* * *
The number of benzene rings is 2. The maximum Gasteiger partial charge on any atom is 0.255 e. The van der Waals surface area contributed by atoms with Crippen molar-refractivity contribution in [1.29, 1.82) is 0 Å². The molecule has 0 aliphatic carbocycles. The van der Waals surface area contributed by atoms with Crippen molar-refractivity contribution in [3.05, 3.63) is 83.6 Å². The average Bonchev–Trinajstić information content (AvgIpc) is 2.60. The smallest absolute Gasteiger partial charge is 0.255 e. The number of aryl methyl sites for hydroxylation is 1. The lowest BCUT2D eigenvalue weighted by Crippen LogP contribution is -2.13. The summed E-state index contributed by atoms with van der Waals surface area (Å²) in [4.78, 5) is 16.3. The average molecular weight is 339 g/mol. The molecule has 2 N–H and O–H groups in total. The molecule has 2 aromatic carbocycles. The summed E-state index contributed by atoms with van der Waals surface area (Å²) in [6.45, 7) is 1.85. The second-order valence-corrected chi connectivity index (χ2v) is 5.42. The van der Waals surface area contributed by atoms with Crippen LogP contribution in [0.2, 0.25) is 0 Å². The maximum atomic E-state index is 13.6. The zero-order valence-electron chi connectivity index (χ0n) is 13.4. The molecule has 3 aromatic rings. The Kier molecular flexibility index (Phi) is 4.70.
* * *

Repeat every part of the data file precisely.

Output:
The number of benzene rings is 2. The maximum Gasteiger partial charge on any atom is 0.255 e. The van der Waals surface area contributed by atoms with Crippen molar-refractivity contribution in [1.29, 1.82) is 0 Å². The molecule has 0 aliphatic carbocycles. The van der Waals surface area contributed by atoms with Crippen molar-refractivity contribution in [3.05, 3.63) is 83.6 Å². The average Bonchev–Trinajstić information content (AvgIpc) is 2.60. The smallest absolute Gasteiger partial charge is 0.255 e. The number of aryl methyl sites for hydroxylation is 1. The lowest BCUT2D eigenvalue weighted by Crippen LogP contribution is -2.13. The summed E-state index contributed by atoms with van der Waals surface area (Å²) in [4.78, 5) is 16.3. The average molecular weight is 339 g/mol. The molecule has 2 N–H and O–H groups in total. The molecule has 2 aromatic carbocycles. The summed E-state index contributed by atoms with van der Waals surface area (Å²) in [6.45, 7) is 1.85. The second-order valence-corrected chi connectivity index (χ2v) is 5.42. The van der Waals surface area contributed by atoms with Crippen LogP contribution in [0.2, 0.25) is 0 Å². The maximum atomic E-state index is 13.6. The zero-order valence-electron chi connectivity index (χ0n) is 13.4. The molecule has 3 aromatic rings. The Kier molecular flexibility index (Phi) is 4.70.